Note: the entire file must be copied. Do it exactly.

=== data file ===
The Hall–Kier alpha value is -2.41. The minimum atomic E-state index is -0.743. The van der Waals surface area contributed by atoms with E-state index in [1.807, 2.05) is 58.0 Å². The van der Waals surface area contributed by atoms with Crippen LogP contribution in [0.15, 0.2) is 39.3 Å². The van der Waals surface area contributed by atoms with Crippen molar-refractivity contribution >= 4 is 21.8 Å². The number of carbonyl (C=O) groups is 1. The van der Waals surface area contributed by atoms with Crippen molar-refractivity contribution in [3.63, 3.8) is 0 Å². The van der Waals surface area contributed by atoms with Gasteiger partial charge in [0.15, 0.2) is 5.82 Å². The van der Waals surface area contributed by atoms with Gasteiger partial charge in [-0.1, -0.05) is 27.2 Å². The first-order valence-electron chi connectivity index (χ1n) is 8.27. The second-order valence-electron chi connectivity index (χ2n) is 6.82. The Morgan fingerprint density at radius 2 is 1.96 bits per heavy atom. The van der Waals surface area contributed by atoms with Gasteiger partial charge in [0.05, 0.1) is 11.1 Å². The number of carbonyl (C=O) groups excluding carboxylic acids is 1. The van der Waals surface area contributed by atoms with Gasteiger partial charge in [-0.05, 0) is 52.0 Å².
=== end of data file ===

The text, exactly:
The Hall–Kier alpha value is -2.41. The minimum atomic E-state index is -0.743. The van der Waals surface area contributed by atoms with E-state index in [1.807, 2.05) is 58.0 Å². The van der Waals surface area contributed by atoms with Crippen LogP contribution in [0.15, 0.2) is 39.3 Å². The van der Waals surface area contributed by atoms with Crippen molar-refractivity contribution >= 4 is 21.8 Å². The number of carbonyl (C=O) groups is 1. The van der Waals surface area contributed by atoms with Crippen molar-refractivity contribution in [3.63, 3.8) is 0 Å². The van der Waals surface area contributed by atoms with Gasteiger partial charge in [0.15, 0.2) is 5.82 Å². The van der Waals surface area contributed by atoms with Gasteiger partial charge in [-0.1, -0.05) is 27.2 Å². The first-order valence-electron chi connectivity index (χ1n) is 8.27. The second-order valence-electron chi connectivity index (χ2n) is 6.82. The Morgan fingerprint density at radius 2 is 1.96 bits per heavy atom. The van der Waals surface area contributed by atoms with Gasteiger partial charge in [0.05, 0.1) is 11.1 Å². The number of carbonyl (C=O) groups excluding carboxylic acids is 1. The van der Waals surface area contributed by atoms with Gasteiger partial charge in [-0.05, 0) is 52.0 Å².